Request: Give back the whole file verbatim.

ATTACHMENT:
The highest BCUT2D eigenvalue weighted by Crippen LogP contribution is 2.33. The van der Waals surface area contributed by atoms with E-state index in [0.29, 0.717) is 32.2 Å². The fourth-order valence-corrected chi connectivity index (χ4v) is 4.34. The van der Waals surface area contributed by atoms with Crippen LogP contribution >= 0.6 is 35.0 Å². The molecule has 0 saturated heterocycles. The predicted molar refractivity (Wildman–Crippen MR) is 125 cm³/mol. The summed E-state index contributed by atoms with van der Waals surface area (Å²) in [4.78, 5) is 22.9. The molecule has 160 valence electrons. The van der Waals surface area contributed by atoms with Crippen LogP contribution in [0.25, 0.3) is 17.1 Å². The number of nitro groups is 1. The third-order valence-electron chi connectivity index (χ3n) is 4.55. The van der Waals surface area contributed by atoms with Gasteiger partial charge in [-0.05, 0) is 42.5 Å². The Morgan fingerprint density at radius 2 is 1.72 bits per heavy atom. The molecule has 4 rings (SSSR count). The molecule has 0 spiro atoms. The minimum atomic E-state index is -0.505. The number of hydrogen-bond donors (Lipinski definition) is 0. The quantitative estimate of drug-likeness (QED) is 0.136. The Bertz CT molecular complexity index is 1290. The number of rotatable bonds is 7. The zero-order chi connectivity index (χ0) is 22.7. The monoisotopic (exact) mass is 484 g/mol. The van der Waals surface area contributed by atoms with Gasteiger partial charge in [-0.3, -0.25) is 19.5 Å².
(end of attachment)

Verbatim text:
The highest BCUT2D eigenvalue weighted by Crippen LogP contribution is 2.33. The van der Waals surface area contributed by atoms with E-state index in [0.29, 0.717) is 32.2 Å². The fourth-order valence-corrected chi connectivity index (χ4v) is 4.34. The van der Waals surface area contributed by atoms with Crippen LogP contribution >= 0.6 is 35.0 Å². The molecule has 0 saturated heterocycles. The predicted molar refractivity (Wildman–Crippen MR) is 125 cm³/mol. The summed E-state index contributed by atoms with van der Waals surface area (Å²) in [4.78, 5) is 22.9. The molecule has 160 valence electrons. The van der Waals surface area contributed by atoms with Crippen LogP contribution in [0.25, 0.3) is 17.1 Å². The number of nitro groups is 1. The third-order valence-electron chi connectivity index (χ3n) is 4.55. The van der Waals surface area contributed by atoms with Gasteiger partial charge in [-0.05, 0) is 42.5 Å². The Morgan fingerprint density at radius 2 is 1.72 bits per heavy atom. The molecule has 4 rings (SSSR count). The molecule has 0 spiro atoms. The minimum atomic E-state index is -0.505. The number of hydrogen-bond donors (Lipinski definition) is 0. The quantitative estimate of drug-likeness (QED) is 0.136. The Bertz CT molecular complexity index is 1290. The number of rotatable bonds is 7. The zero-order chi connectivity index (χ0) is 22.7. The monoisotopic (exact) mass is 484 g/mol. The van der Waals surface area contributed by atoms with Gasteiger partial charge in [-0.3, -0.25) is 19.5 Å².